North Dakota has received accolades as a great place to live, work and do business – our workforce is highly engaged, industries from agriculture and energy to the Unmanned Aerial Systems (UAS) sector are thriving, and we have a phenomenal ecosystem of public and private sector partners committed to growing our state’s economy and supporting our students and workforce.
We also have our eye on the prize: in a world where virtually every industry is being impacted by technology, we are growing our economy and helping set students up for success with a focus on computer science and cybersecurity education.
These foundational skills will help students become savvy digital citizens, while providing a foundation that will benefit them in any profession.
The jobs of today and tomorrow involve significant emphasis on technology skills, which is why North Dakota is pursuing a comprehensive, statewide approach to computer science and cybersecurity (CCS) education and workforce training, with a goal of “Every Student. Every School. Cyber Educated.” This “K-20W” Initiative (kindergarten through PhD and workforce) reflects a whole-of-government approach to helping students and businesses compete and succeed in a global economy.
Technology expertise is essential in a world where every state is competing nationally and globally for talent and capital. Regardless of career path, giving students at all grade levels access to integrated curricula, coding, robotics and similar programs creates a fun, meaningful learning experience that can also open the door to rewarding careers.
North Dakota was recently recognized in a Brookings Institute Report for being a center of economic vitality, described in this recent article. Indicators include: wage growth of 2.3% a year, compared with .8% for the rest of the country. 80.9% of the state’s working-age population is working, second only to Minnesota, and GDP per capital rose at 3% a year, the fastest in the country, with productivity growing at a ‘sizzling’ 2.4% annually.
These all illustrate a strong economy and continued leadership in key sectors. But they also illustrate why we need to promote computer science and cybersecurity education and training. The applications and opportunities are endless:
- Precision agriculture relies on connected sensors and equipment to identify levels of moisture, crop growth, soil nutrients and other factors with pin-point accuracy, helping farmers be more efficient and increase production;
- The energy industry is benefitting from technologies that are expanding our access to shale, natural gas and other natural resources, while improving safety and environmental protections;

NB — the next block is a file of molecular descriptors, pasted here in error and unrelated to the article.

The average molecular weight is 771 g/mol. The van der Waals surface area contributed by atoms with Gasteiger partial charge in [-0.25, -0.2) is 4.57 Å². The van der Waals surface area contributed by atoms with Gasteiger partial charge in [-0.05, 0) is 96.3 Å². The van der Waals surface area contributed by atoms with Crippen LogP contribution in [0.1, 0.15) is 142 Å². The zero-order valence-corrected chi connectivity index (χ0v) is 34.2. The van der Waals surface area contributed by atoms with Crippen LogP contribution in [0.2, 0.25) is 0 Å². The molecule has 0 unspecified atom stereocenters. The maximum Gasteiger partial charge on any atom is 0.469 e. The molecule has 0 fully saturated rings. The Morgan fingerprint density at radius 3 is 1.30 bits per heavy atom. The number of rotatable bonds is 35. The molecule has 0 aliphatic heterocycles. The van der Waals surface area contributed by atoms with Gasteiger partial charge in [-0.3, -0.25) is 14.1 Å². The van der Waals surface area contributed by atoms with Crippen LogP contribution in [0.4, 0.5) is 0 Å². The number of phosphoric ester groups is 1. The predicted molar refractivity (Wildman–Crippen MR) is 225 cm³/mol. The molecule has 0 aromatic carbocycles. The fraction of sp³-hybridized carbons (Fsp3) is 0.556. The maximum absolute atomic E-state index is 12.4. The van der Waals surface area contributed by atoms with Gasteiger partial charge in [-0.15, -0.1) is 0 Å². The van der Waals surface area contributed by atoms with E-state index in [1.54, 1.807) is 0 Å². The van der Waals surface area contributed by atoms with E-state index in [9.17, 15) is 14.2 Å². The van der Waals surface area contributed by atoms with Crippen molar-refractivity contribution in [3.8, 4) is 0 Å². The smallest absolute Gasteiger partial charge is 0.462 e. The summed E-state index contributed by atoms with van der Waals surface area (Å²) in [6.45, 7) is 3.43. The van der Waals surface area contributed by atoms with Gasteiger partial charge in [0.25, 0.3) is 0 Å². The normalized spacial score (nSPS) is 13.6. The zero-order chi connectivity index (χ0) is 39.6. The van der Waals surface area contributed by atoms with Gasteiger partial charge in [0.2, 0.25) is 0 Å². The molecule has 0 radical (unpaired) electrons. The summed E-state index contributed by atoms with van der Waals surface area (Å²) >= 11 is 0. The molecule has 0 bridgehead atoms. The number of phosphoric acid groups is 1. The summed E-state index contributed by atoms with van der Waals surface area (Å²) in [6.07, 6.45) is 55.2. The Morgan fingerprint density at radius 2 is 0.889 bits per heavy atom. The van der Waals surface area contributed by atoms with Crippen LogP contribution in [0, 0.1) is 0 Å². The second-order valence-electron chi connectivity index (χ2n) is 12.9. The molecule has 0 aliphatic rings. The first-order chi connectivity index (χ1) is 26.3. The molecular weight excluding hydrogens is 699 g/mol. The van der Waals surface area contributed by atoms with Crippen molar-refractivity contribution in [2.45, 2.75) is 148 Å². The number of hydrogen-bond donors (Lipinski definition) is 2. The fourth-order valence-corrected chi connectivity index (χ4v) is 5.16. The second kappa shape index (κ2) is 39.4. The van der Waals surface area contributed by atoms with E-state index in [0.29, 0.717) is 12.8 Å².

- UAS and counter UAS efforts in the state are booming, with demonstrable benefits in everything from wind turbine inspection, to high-res crop photography (a key element in precision agriculture) to private sector and military opportunities globally.
- Small and rapidly growing business like Co-Schedule and Protosthetics have chosen North Dakota because of our tech-friendly ecosystem and ability to recruit and retain talent.
And our students have every opportunity to continue to help North Dakota lead and pursue high-paying, rewarding career fields that are increasingly reliant on technology expertise. But our challenge is clear. By the numbers:
- Cybersecurity has virtually zero unemployment. According to Cyberseek.org there are approximately 301,873 cybersecurity job openings in the U.S., and Palo Alto Networks projects the number of cybersecurity job openings worldwide will be 6 million by 2019.
- There are more than 570,000 computing jobs open nationwide.
- It is projected that there will be 1.4 million computer science (CS)-related jobs by 2020, yet U.S. college graduates are expected to fill less than a third of those jobs.
- Data from the Bureau of Labor Statistics show that by 2020 there will be 1.4 million new computer science jobs, but only 400,000 computer science students.
- The number of computer science jobs, according to Code.org, is growing at a pace two times the national average for job growth.
In North Dakota:
- There are approximately 1,108 open computing jobs, yet we have only 117 CS graduates within the state. (Source: Code.org)
The “K-20W” Initiative team is a collaborative effort with nearly 40 public and private sector partners who are committed to providing resources and training to teachers, administrators and students. Planting seeds of curiosity around technology and nurturing those interests from grade school, through high school and post-secondary training will help create a 21st century technology workforce.
That’s why we’ve built strategic alliances with the National Integrated Cyber Education Research Center (NICERC), Microsoft TEALS (Technology Education and Literacy in Schools), Code.org, and the National Center for Women & Information Technology (NCWIT) to amplify our ability to reach rural and urban areas of the state with computer and cyber science training, certification and classroom resources.
The Department of Public Instruction is implementing newly drafted computer and cybersecurity science standards - the first in the nation to emphasize cybersecurity. And our higher education institutions are creating new degree and apprenticeship opportunities, including a partnership between Bismarck State College and Palo Alto Networks that will grow the college’s Cybersecurity and Computer Networks Program.
We recognize that to compete locally – and globally – we need to create a technology literate workforce that can compete and succeed in the 21st century economy.
North Dakota is not only a great place to live, work and do business – it’s leading the way in innovative education and a future-facing approach to helping our students and communities thrive well into the future.